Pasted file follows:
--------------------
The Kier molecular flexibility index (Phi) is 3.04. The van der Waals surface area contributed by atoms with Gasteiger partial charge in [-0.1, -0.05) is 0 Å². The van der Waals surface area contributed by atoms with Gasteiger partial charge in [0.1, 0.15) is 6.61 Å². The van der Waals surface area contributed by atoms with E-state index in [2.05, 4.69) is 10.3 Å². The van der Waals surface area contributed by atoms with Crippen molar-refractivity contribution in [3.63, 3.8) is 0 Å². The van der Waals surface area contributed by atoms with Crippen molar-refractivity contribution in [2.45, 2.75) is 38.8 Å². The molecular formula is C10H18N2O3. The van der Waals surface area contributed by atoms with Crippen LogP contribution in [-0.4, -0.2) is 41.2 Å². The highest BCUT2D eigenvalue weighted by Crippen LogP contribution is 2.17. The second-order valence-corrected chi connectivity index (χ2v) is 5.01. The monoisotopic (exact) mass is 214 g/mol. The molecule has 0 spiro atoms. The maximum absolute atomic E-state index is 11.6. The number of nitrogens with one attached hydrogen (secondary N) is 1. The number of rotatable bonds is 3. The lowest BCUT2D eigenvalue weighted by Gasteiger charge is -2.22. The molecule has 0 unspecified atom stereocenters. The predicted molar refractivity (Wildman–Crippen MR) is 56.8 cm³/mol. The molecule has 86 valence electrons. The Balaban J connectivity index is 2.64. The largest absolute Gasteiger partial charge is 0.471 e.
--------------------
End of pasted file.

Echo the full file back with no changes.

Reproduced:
The Kier molecular flexibility index (Phi) is 3.04. The van der Waals surface area contributed by atoms with Gasteiger partial charge in [-0.1, -0.05) is 0 Å². The van der Waals surface area contributed by atoms with Gasteiger partial charge in [0.1, 0.15) is 6.61 Å². The van der Waals surface area contributed by atoms with E-state index in [2.05, 4.69) is 10.3 Å². The van der Waals surface area contributed by atoms with Crippen molar-refractivity contribution in [3.63, 3.8) is 0 Å². The van der Waals surface area contributed by atoms with Crippen molar-refractivity contribution in [2.45, 2.75) is 38.8 Å². The molecular formula is C10H18N2O3. The van der Waals surface area contributed by atoms with Crippen LogP contribution in [-0.4, -0.2) is 41.2 Å². The highest BCUT2D eigenvalue weighted by Crippen LogP contribution is 2.17. The second-order valence-corrected chi connectivity index (χ2v) is 5.01. The monoisotopic (exact) mass is 214 g/mol. The molecule has 0 spiro atoms. The maximum absolute atomic E-state index is 11.6. The number of nitrogens with one attached hydrogen (secondary N) is 1. The number of rotatable bonds is 3. The lowest BCUT2D eigenvalue weighted by Gasteiger charge is -2.22. The molecule has 0 unspecified atom stereocenters. The predicted molar refractivity (Wildman–Crippen MR) is 56.8 cm³/mol. The molecule has 86 valence electrons. The Balaban J connectivity index is 2.64. The largest absolute Gasteiger partial charge is 0.471 e.